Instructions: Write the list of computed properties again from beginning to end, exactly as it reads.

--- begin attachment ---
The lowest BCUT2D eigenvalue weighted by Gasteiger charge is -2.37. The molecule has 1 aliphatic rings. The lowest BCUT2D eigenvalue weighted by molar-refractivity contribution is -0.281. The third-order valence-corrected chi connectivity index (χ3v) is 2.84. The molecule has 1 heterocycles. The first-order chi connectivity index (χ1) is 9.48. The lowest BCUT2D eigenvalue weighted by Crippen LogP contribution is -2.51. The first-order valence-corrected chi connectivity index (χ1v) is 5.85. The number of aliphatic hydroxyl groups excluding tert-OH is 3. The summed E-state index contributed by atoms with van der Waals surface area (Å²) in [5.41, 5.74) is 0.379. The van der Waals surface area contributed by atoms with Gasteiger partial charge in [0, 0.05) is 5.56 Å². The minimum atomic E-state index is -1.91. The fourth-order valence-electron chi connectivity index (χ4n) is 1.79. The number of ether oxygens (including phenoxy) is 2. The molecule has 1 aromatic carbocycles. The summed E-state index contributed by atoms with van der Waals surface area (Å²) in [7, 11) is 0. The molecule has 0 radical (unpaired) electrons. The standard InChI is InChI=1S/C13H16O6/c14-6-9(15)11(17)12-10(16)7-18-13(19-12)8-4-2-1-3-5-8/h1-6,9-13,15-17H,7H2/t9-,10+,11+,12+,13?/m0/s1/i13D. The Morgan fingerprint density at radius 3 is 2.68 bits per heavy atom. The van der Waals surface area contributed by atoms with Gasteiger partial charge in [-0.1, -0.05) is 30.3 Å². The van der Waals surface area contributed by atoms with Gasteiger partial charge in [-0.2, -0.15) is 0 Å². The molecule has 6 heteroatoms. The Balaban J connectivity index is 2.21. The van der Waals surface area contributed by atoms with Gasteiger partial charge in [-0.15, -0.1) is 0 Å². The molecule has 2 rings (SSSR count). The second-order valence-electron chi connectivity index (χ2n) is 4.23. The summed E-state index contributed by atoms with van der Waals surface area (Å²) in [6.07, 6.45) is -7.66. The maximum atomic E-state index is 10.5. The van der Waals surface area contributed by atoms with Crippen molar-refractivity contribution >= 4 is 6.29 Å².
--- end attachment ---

The lowest BCUT2D eigenvalue weighted by Gasteiger charge is -2.37. The molecule has 1 aliphatic rings. The lowest BCUT2D eigenvalue weighted by molar-refractivity contribution is -0.281. The third-order valence-corrected chi connectivity index (χ3v) is 2.84. The molecule has 1 heterocycles. The first-order chi connectivity index (χ1) is 9.48. The lowest BCUT2D eigenvalue weighted by Crippen LogP contribution is -2.51. The first-order valence-corrected chi connectivity index (χ1v) is 5.85. The number of aliphatic hydroxyl groups excluding tert-OH is 3. The summed E-state index contributed by atoms with van der Waals surface area (Å²) in [5.41, 5.74) is 0.379. The van der Waals surface area contributed by atoms with Gasteiger partial charge in [0, 0.05) is 5.56 Å². The minimum atomic E-state index is -1.91. The fourth-order valence-electron chi connectivity index (χ4n) is 1.79. The number of ether oxygens (including phenoxy) is 2. The molecule has 1 aromatic carbocycles. The summed E-state index contributed by atoms with van der Waals surface area (Å²) in [7, 11) is 0. The molecule has 0 radical (unpaired) electrons. The standard InChI is InChI=1S/C13H16O6/c14-6-9(15)11(17)12-10(16)7-18-13(19-12)8-4-2-1-3-5-8/h1-6,9-13,15-17H,7H2/t9-,10+,11+,12+,13?/m0/s1/i13D. The Morgan fingerprint density at radius 3 is 2.68 bits per heavy atom. The van der Waals surface area contributed by atoms with Gasteiger partial charge in [-0.1, -0.05) is 30.3 Å². The van der Waals surface area contributed by atoms with Gasteiger partial charge in [-0.2, -0.15) is 0 Å². The molecule has 6 heteroatoms. The Balaban J connectivity index is 2.21. The van der Waals surface area contributed by atoms with Gasteiger partial charge in [-0.15, -0.1) is 0 Å². The molecule has 2 rings (SSSR count). The second-order valence-electron chi connectivity index (χ2n) is 4.23. The summed E-state index contributed by atoms with van der Waals surface area (Å²) in [6.07, 6.45) is -7.66. The maximum atomic E-state index is 10.5. The van der Waals surface area contributed by atoms with Crippen molar-refractivity contribution >= 4 is 6.29 Å².